October 15th, 2011
Since Letty was born three weeks ago, I’ve been listening incessantly to Richard and Linda Thompson’s I Want To See the Bright Lights Tonight. It’s the first album they made together and for the time being, I’m convinced it’s their best. In college, I felt the same way about Shoot Out the Lights (their break-up record). The two are mirror images. One is warts-and-all community, its narrators at once loving and implicated. Eight years later, Richard and Linda are the main story, their marriage in shambles, their partnership straining against the outside world. In its own way, each is about affirmation through irony. Lights start to blaze, lights go out; if you squint just right, a drunken 19 year-old full of self-ruin isn’t that different from a new parent. I haven’t listened to a new Sonic Youth album in a while, so if the Kim Gordon-Thurston Moore divorce means the end of an institution, I’ll be able to look back without hurting myself in the process. But I certainly feel something: disoriented, if not a little sad, devastated in a way that contains neither action nor definite consequences. It’s just odd that two people who made so much music together—even if their characters were at their strongest when they ran parallel—would dissolve this way: mute, privately, and with nothing left behind to make sense of what they meant to us. No shit, they owe us absolutely nothing; these are people, not dancing seals. Still, having spent the last couple of weeks with Bright Lights, and seeing Shoot out the Lights inevitably on its horizon, it’s hard to accept that there will be no closing document. A band, not a couple, made all those classics. That band, though, was always unusually personable, way more easy to love than they ever had any business being. Especially early on, Sonic Youth made ugly music, and yet somehow welcomed the listener. That’s always been their genius, and much like Bright Lights, it depends on finding warmth in the strangest places, and comfort in that. It’s always been near-impossible to not locate some of that in Kim and Thurston (first-namers as much out of affection as fame). “Kotton Krown”, maybe the most extreme example of SY’s winning formula, also happens to be a courtly duet between the two of them. I want to hear that turned inside out, to understand not why their marriage failed, but how art so dependent on empathy could one day wake up cold.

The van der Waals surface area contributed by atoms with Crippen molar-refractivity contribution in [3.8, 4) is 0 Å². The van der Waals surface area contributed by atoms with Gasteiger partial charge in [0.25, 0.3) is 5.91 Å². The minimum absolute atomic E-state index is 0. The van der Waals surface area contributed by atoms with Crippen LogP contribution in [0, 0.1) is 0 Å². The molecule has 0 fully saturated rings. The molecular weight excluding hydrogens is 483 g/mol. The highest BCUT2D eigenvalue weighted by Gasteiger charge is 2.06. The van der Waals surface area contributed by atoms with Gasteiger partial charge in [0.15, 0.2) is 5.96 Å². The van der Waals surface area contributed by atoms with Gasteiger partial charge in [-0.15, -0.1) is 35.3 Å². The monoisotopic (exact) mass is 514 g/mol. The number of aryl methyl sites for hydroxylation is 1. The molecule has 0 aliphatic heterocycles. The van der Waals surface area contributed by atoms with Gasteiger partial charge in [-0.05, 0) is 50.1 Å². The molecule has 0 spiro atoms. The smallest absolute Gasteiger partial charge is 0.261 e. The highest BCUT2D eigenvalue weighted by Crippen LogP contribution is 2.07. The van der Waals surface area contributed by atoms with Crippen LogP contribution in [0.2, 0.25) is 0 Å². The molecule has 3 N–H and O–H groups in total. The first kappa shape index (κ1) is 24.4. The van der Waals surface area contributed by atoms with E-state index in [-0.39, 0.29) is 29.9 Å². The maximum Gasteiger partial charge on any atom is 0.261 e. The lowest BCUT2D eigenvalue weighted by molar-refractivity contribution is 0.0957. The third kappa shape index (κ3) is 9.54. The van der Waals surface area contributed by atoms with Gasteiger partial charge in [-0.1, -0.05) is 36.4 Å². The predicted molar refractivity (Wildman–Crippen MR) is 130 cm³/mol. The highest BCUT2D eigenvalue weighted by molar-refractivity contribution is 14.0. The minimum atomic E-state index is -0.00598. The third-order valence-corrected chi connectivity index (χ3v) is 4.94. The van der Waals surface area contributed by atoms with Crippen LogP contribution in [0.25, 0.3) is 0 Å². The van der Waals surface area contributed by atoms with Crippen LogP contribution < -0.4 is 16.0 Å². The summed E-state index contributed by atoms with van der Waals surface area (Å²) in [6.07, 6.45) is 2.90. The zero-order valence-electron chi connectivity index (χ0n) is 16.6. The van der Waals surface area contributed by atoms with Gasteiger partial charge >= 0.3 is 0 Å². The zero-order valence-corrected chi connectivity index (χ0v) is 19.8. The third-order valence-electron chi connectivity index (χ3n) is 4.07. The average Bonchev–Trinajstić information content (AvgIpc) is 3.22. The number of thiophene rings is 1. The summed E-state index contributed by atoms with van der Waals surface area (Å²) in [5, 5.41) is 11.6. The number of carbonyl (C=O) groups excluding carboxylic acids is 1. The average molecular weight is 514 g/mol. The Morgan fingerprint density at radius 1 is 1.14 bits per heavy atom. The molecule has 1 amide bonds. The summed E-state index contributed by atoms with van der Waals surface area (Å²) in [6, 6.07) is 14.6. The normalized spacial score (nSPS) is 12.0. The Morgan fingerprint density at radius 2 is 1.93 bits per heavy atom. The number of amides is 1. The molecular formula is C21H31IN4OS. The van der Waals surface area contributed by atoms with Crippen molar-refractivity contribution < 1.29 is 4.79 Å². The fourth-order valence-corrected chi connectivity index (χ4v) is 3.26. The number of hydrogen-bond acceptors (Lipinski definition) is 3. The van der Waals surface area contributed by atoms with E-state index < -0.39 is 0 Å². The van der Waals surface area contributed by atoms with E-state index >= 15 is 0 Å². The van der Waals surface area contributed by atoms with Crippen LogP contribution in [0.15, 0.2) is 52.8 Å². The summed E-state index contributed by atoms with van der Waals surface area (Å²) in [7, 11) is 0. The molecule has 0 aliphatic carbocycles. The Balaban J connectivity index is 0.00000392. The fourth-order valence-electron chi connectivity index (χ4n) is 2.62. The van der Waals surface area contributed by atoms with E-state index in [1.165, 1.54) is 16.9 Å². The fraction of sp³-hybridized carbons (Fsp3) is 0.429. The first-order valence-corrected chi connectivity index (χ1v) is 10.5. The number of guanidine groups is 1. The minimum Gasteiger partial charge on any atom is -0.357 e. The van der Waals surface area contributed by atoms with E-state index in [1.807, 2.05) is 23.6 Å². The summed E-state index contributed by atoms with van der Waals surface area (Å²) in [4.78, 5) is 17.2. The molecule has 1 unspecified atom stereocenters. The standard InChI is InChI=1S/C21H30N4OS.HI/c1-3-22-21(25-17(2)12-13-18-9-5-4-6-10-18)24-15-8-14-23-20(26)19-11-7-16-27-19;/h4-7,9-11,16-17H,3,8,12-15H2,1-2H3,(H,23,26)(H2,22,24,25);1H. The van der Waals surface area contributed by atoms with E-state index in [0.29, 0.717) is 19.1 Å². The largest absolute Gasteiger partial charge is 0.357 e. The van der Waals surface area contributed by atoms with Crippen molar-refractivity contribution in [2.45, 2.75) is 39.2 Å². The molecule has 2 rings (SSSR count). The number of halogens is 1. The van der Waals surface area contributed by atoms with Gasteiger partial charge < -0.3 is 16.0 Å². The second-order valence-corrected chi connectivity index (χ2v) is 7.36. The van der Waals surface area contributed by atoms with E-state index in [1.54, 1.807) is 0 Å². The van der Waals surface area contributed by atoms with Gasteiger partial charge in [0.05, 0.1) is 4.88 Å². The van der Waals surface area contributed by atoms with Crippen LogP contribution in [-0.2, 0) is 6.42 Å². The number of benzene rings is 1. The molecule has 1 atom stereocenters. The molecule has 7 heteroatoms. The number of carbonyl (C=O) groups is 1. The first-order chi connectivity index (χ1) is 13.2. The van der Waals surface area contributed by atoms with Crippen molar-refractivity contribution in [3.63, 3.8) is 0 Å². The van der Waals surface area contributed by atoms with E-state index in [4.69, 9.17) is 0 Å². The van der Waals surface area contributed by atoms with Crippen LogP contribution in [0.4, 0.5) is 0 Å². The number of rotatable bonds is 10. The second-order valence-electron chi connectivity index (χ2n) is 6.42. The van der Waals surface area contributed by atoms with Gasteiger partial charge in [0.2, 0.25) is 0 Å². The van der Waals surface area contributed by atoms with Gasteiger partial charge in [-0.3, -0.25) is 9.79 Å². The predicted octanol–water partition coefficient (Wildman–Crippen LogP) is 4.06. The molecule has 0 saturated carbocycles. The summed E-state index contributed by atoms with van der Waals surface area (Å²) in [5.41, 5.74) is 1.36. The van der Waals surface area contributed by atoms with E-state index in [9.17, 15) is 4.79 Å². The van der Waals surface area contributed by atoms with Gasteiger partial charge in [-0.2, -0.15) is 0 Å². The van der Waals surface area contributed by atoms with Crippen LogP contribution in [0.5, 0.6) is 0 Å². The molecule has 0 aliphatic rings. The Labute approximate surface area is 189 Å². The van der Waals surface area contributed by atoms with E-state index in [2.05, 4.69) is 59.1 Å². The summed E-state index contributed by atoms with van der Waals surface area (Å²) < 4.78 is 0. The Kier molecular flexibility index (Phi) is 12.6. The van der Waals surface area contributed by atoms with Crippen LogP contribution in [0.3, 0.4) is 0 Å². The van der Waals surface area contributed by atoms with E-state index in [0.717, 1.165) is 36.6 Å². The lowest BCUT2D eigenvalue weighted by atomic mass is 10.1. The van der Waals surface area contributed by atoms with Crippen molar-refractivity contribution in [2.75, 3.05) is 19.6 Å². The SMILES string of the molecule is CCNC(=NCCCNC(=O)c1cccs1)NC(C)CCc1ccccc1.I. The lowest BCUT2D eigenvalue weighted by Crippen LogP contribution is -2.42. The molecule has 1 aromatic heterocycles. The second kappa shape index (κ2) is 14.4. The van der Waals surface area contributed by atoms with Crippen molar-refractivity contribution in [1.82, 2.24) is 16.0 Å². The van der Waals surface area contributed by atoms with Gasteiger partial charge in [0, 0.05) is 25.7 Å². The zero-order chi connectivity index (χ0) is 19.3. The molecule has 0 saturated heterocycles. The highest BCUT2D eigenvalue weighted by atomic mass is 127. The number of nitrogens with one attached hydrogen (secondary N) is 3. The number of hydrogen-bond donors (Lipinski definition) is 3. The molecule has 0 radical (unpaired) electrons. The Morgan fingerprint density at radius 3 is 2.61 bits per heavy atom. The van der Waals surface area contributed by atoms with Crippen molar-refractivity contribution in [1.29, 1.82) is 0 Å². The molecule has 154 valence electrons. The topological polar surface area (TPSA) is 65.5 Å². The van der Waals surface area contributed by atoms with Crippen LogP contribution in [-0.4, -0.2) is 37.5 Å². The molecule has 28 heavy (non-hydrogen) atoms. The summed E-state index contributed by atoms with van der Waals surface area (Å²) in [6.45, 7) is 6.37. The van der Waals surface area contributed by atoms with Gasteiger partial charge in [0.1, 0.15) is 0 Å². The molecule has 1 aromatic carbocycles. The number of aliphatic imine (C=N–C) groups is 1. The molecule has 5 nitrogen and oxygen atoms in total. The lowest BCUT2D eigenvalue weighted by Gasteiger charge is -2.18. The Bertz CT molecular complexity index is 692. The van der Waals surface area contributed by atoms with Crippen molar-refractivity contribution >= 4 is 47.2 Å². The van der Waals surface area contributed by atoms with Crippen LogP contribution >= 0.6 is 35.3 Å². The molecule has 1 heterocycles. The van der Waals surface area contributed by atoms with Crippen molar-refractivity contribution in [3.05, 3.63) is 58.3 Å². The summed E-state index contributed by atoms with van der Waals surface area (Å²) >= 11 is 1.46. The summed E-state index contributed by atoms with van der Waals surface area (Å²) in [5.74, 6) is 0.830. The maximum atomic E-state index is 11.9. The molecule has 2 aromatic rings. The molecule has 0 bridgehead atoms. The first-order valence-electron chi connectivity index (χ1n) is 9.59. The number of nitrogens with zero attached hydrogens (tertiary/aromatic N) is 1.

Since Letty was born three weeks ago, I’ve been listening incessantly to Richard and Linda Thompson’s I Want To See the Bright Lights Tonight. It’s the first album they made together and for the time being, I’m convinced it’s their best. In college, I felt the same way about Shoot Out the Lights (their break-up record). The two are mirror images. One is warts-and-all community, its narrators at once loving and implicated. Eight years later, Richard and Linda are the main story, their marriage in shambles, their partnership straining against the outside world. In its own way, each is about affirmation through irony. Lights start to blaze, lights go out; if you squint just right, a drunken 19 year-old full of self-ruin isn’t that different from a new parent. 

I haven’t listened to a new Sonic Youth album in a while, so if the Kim Gordon-Thurston Moore divorce means the end of an institution, I’ll be able to look back without hurting myself in the process. But I certainly feel something: disoriented, if not a little sad, devastated in a way that contains neither action nor definite consequences. It’s just odd that two people who made so much music together—even if their characters were at their strongest when they ran parallel—would dissolve this way: mute, privately, and with nothing left behind to make sense of what they meant to us. No shit, they owe us absolutely nothing; these are people, not dancing seals. Still, having spent the last couple of weeks with Bright Lights, and seeing Shoot out the Lights inevitably on its horizon, it’s hard to accept that there will be no closing document. A band, not a couple, made all those classics. That band, though, was always unusually personable, way more easy to love than they ever had any business being. Especially early on, Sonic Youth made ugly music, and yet somehow welcomed the listener. That’s always been their genius, and much like Bright Lights, it depends on finding warmth in the strangest places, and comfort in that. It’s always been near-impossible to not locate some of that in Kim and Thurston (first-namers as much out of affection as fame). “Kotton Krown”, maybe the most extreme example of SY’s winning formula, also happens to be a courtly duet between the two of them. I want to hear that turned inside out, to understand not why their marriage failed, but how art so dependent on empathy could one day wake up cold.